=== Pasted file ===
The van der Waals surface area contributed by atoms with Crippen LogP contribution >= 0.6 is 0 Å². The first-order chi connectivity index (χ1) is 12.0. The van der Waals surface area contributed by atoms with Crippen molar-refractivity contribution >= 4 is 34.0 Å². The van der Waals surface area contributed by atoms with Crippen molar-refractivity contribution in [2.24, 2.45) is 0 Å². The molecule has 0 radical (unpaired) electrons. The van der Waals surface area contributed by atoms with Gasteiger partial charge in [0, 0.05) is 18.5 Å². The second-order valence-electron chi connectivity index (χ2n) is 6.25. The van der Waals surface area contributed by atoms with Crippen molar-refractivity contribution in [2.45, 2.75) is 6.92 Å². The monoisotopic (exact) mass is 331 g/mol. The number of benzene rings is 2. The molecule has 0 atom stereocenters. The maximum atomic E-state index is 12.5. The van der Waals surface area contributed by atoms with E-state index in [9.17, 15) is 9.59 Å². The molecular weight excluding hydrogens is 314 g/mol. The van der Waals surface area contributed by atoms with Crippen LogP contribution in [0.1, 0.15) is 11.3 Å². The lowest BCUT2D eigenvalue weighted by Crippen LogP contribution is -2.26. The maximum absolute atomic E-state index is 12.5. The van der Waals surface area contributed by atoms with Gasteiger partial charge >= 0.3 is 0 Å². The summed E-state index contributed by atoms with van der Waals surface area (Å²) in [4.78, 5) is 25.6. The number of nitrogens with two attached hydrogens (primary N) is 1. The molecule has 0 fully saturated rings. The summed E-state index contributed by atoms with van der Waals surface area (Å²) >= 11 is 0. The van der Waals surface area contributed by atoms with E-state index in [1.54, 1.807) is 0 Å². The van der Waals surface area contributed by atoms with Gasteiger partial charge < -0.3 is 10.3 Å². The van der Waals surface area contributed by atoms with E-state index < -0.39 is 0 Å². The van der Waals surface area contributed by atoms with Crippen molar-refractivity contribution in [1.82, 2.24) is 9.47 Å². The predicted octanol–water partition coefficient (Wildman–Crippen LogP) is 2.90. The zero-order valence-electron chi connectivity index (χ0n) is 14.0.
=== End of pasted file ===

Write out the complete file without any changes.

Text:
The van der Waals surface area contributed by atoms with Crippen LogP contribution >= 0.6 is 0 Å². The first-order chi connectivity index (χ1) is 12.0. The van der Waals surface area contributed by atoms with Crippen molar-refractivity contribution >= 4 is 34.0 Å². The van der Waals surface area contributed by atoms with Crippen molar-refractivity contribution in [2.24, 2.45) is 0 Å². The molecule has 0 radical (unpaired) electrons. The van der Waals surface area contributed by atoms with Gasteiger partial charge in [0, 0.05) is 18.5 Å². The second-order valence-electron chi connectivity index (χ2n) is 6.25. The van der Waals surface area contributed by atoms with Crippen molar-refractivity contribution in [2.45, 2.75) is 6.92 Å². The monoisotopic (exact) mass is 331 g/mol. The number of benzene rings is 2. The molecule has 0 atom stereocenters. The maximum atomic E-state index is 12.5. The van der Waals surface area contributed by atoms with E-state index in [9.17, 15) is 9.59 Å². The molecular weight excluding hydrogens is 314 g/mol. The van der Waals surface area contributed by atoms with Crippen LogP contribution in [0.1, 0.15) is 11.3 Å². The lowest BCUT2D eigenvalue weighted by Crippen LogP contribution is -2.26. The maximum absolute atomic E-state index is 12.5. The van der Waals surface area contributed by atoms with Gasteiger partial charge >= 0.3 is 0 Å². The summed E-state index contributed by atoms with van der Waals surface area (Å²) in [4.78, 5) is 25.6. The number of nitrogens with two attached hydrogens (primary N) is 1. The molecule has 0 fully saturated rings. The summed E-state index contributed by atoms with van der Waals surface area (Å²) >= 11 is 0. The van der Waals surface area contributed by atoms with E-state index in [1.54, 1.807) is 0 Å². The van der Waals surface area contributed by atoms with Gasteiger partial charge < -0.3 is 10.3 Å². The van der Waals surface area contributed by atoms with E-state index < -0.39 is 0 Å². The van der Waals surface area contributed by atoms with Crippen molar-refractivity contribution in [1.82, 2.24) is 9.47 Å². The predicted octanol–water partition coefficient (Wildman–Crippen LogP) is 2.90. The zero-order valence-electron chi connectivity index (χ0n) is 14.0.